“I feel pretty good, I don’t need to be as strict as I’ve been.”
“I can give myself a break, I’ve been working really hard.”
“Just this one time won’t hurt.”
While these thoughts can be very appealing when we have been working very hard, they can spell the death of your fledgling habit. If you think of your new habit like a seedling—bright, shiny, but ultimately pretty weak—and think of your deeply ingrained habit like a mature tree, it makes sense to think of your new habit as something that needs to be protected and nurtured. The lightest breeze can knock over a little seedling. To uproot a mature tree takes a lot more effort. When a habit is new, a break can very easily become much longer lasting than originally intended.
Does this mean that we have to be rigid and obsessive in all our healthy behaviors? Of course not. As is true in most areas of our lives, we must balance between doing too much and doing too little. If you’ve stuck with your habit for 66 days, which is how long current research suggests it takes to form a new habit, and you feel stretched too thin, instead of giving up your habit altogether, first try scaling back your original habit plan. Is exercising 6 days a week taking up to much of your resources (time, energy, effort, etc)? What if you worked out 4 days a week for the next 66 days instead of working out 0 days a week? The key is to figure out what works for you, for your family, and all our resources. When we drop our new habit completely, whether that be for a day, a month, or a year, it will almost always be harder to pick it back up than it was the first time.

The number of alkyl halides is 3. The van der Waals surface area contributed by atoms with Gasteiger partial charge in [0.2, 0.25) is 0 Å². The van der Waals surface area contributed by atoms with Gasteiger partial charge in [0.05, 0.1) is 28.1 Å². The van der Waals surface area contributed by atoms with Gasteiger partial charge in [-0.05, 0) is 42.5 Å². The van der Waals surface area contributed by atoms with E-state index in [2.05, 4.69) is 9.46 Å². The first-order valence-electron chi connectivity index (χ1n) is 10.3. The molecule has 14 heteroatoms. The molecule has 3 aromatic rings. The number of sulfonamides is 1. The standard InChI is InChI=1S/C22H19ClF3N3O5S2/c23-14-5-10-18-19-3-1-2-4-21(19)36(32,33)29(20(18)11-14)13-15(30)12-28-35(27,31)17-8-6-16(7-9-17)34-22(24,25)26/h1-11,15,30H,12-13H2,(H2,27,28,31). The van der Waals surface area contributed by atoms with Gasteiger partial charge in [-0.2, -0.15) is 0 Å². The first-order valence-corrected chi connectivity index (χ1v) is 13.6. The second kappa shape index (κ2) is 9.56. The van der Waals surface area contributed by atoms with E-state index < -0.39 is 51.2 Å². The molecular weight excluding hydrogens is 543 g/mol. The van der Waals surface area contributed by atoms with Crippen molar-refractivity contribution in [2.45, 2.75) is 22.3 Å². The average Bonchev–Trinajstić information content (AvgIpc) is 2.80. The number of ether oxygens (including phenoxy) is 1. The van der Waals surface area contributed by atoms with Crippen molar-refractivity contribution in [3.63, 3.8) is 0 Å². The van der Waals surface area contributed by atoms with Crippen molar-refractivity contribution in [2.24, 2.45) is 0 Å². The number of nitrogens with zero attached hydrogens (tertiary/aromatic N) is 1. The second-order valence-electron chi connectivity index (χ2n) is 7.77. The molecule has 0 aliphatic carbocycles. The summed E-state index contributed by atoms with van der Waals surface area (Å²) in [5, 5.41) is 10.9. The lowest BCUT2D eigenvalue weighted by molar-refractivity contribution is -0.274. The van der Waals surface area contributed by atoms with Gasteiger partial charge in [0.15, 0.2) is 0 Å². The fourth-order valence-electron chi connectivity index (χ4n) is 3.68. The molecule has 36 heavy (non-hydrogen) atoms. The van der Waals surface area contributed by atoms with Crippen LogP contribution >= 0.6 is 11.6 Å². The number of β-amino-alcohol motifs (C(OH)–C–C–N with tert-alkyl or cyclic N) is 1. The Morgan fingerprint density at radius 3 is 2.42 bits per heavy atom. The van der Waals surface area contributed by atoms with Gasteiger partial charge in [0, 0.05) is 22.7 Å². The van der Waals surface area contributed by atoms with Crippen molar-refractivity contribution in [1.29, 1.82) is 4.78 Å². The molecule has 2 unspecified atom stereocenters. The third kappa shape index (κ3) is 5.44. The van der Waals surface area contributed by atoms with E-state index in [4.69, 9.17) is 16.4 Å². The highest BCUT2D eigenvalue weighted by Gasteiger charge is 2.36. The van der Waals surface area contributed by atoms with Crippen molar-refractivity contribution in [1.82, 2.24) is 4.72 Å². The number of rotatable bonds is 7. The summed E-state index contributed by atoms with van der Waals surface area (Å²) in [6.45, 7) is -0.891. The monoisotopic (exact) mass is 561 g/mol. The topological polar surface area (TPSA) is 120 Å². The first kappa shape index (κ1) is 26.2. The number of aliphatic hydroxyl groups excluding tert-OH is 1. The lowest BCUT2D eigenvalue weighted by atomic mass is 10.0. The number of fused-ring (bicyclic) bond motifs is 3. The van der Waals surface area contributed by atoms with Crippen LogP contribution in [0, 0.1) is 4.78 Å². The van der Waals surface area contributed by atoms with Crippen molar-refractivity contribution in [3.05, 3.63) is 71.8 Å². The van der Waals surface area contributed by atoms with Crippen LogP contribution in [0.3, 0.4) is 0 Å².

If you are tempted to drop the ball on your habit, try modifying first. If your habit needs tweaking, make necessary edits. Editing is much easier than re-starting after feeling discouraged for any length of time. You are trying to grow healthier habits, not make yourself miserable. Keep your wellness as the priority and willpower can be transformed into automatic.
By: Susana Q Marikle, PsyD